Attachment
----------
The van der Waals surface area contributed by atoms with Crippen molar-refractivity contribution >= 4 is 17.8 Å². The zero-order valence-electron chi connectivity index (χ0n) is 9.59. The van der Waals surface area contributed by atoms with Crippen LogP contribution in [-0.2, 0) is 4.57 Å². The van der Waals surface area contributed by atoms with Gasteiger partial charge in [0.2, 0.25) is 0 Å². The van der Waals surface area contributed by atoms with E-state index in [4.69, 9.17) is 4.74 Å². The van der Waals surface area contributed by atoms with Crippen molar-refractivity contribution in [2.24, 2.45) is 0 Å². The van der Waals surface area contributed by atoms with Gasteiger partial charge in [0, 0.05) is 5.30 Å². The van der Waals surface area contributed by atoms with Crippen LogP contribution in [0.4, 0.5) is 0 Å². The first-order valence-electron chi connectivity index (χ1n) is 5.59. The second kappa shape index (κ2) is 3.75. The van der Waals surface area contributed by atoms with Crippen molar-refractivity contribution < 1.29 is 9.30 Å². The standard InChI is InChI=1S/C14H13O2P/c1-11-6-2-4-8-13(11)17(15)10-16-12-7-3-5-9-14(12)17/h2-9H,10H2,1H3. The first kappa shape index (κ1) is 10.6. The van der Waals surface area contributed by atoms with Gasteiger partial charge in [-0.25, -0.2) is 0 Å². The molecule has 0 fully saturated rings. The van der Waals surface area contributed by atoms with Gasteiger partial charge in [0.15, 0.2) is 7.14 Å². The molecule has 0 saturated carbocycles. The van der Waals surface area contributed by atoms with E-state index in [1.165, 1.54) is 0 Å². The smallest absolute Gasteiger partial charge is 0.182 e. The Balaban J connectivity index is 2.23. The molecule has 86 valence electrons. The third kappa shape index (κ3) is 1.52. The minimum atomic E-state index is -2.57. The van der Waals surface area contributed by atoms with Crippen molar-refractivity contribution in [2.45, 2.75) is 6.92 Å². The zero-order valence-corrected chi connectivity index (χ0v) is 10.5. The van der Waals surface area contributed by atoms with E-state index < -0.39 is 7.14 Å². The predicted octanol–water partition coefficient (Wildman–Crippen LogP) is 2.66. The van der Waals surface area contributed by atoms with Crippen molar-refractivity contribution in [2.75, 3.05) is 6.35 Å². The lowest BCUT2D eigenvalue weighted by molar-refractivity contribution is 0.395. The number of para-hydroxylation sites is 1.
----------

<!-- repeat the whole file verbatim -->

The van der Waals surface area contributed by atoms with Crippen molar-refractivity contribution >= 4 is 17.8 Å². The zero-order valence-electron chi connectivity index (χ0n) is 9.59. The van der Waals surface area contributed by atoms with Crippen LogP contribution in [-0.2, 0) is 4.57 Å². The van der Waals surface area contributed by atoms with Gasteiger partial charge in [0.2, 0.25) is 0 Å². The van der Waals surface area contributed by atoms with E-state index in [4.69, 9.17) is 4.74 Å². The van der Waals surface area contributed by atoms with Crippen molar-refractivity contribution in [2.24, 2.45) is 0 Å². The van der Waals surface area contributed by atoms with Gasteiger partial charge in [0, 0.05) is 5.30 Å². The van der Waals surface area contributed by atoms with Crippen LogP contribution in [0.4, 0.5) is 0 Å². The first-order valence-electron chi connectivity index (χ1n) is 5.59. The second kappa shape index (κ2) is 3.75. The van der Waals surface area contributed by atoms with Crippen molar-refractivity contribution < 1.29 is 9.30 Å². The standard InChI is InChI=1S/C14H13O2P/c1-11-6-2-4-8-13(11)17(15)10-16-12-7-3-5-9-14(12)17/h2-9H,10H2,1H3. The first kappa shape index (κ1) is 10.6. The van der Waals surface area contributed by atoms with Gasteiger partial charge in [-0.25, -0.2) is 0 Å². The molecule has 0 fully saturated rings. The van der Waals surface area contributed by atoms with Gasteiger partial charge in [0.15, 0.2) is 7.14 Å². The molecule has 0 saturated carbocycles. The van der Waals surface area contributed by atoms with E-state index in [1.165, 1.54) is 0 Å². The smallest absolute Gasteiger partial charge is 0.182 e. The Balaban J connectivity index is 2.23. The molecule has 86 valence electrons. The third kappa shape index (κ3) is 1.52. The minimum atomic E-state index is -2.57. The van der Waals surface area contributed by atoms with Crippen molar-refractivity contribution in [2.45, 2.75) is 6.92 Å². The zero-order valence-corrected chi connectivity index (χ0v) is 10.5. The van der Waals surface area contributed by atoms with E-state index < -0.39 is 7.14 Å². The predicted octanol–water partition coefficient (Wildman–Crippen LogP) is 2.66. The van der Waals surface area contributed by atoms with Crippen molar-refractivity contribution in [2.75, 3.05) is 6.35 Å². The lowest BCUT2D eigenvalue weighted by molar-refractivity contribution is 0.395. The number of para-hydroxylation sites is 1.